Hours:                                                               7 am - 8 pm, no more than 4 hours at a time

Recommendation:                     Approval

Staff believes that this location at the Braddock Road Metro Station meets the factors for consideration because of the number of people coming and going from this Metrorail Station, capacity on the street for circulation and parking demand.  Additionally, there are at least two office buildings and numerous residential buildings within one quarter mile of this location that together provide a concentration of people.  TES staff reviewed the location and determined it meets the minimum requirements with respect to all location-specific criteria.

 

2.                     North Fairfax Street (Location B in survey)

Address:                                          900 Block of North Fairfax Street near Montgomery Park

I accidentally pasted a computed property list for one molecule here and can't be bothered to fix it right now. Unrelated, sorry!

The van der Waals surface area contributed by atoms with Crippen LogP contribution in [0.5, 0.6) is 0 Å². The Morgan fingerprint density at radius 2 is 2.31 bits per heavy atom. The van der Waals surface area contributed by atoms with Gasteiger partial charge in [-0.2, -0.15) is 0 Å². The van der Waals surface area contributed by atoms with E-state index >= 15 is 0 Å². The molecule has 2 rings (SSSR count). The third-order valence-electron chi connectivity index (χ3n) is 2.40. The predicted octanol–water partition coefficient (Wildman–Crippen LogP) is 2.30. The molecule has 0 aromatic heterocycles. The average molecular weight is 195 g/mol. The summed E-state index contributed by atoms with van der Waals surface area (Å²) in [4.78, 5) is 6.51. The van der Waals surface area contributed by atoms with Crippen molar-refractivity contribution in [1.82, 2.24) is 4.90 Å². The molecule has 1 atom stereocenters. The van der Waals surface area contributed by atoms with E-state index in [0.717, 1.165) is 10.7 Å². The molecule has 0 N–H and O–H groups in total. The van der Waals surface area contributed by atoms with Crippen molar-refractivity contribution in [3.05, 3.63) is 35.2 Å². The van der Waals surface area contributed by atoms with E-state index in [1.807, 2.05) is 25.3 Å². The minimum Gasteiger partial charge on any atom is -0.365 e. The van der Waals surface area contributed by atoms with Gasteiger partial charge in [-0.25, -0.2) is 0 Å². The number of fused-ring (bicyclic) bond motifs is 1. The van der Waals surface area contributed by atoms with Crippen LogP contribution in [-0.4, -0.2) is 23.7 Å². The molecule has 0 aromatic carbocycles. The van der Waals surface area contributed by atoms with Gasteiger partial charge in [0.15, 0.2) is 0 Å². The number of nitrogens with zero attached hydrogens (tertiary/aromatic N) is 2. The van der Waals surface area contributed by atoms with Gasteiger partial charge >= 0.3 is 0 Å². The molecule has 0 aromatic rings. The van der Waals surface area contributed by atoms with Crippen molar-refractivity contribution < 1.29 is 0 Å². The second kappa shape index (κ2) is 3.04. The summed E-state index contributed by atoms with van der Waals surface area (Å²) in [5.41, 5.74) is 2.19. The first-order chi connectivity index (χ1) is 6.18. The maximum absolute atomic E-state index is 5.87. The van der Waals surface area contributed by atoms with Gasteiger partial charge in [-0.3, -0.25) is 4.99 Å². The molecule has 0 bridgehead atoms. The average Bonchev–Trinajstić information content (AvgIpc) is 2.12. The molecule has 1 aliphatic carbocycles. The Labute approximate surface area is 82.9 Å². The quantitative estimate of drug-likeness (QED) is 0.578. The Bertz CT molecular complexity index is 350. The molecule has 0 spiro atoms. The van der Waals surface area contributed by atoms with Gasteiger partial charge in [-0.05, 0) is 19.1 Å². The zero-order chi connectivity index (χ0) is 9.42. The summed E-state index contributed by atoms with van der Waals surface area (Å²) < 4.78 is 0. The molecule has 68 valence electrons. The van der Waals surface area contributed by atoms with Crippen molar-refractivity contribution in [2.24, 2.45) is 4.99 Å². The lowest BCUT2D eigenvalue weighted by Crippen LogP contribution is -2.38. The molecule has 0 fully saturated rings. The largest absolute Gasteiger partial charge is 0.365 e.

Number of Trucks:                      up to three (3) Food Trucks (4 parking spaces)

Hours:                                                               7 am - 8 pm, no more than 4 hours at a time

Recommendation:                     Not recommended at this time

Location 2 is within a ¼ mile of the Canal Center office complex as well as hotels and residential buildings bringing with it a concentration of people.  Additionally, the proposed location is adjacent to Montgomery Park which provides a location for patrons of the Food Trucks to sit outside to eat their food.  Although TES staff reviewed the location and determined it meets the minimum requirements with respect to all location-specific criteria, the Traffic and Parking Board heard concerns from speakers regarding parking and congestion. The Board ultimately recommended against including this location on the Location Map at this time.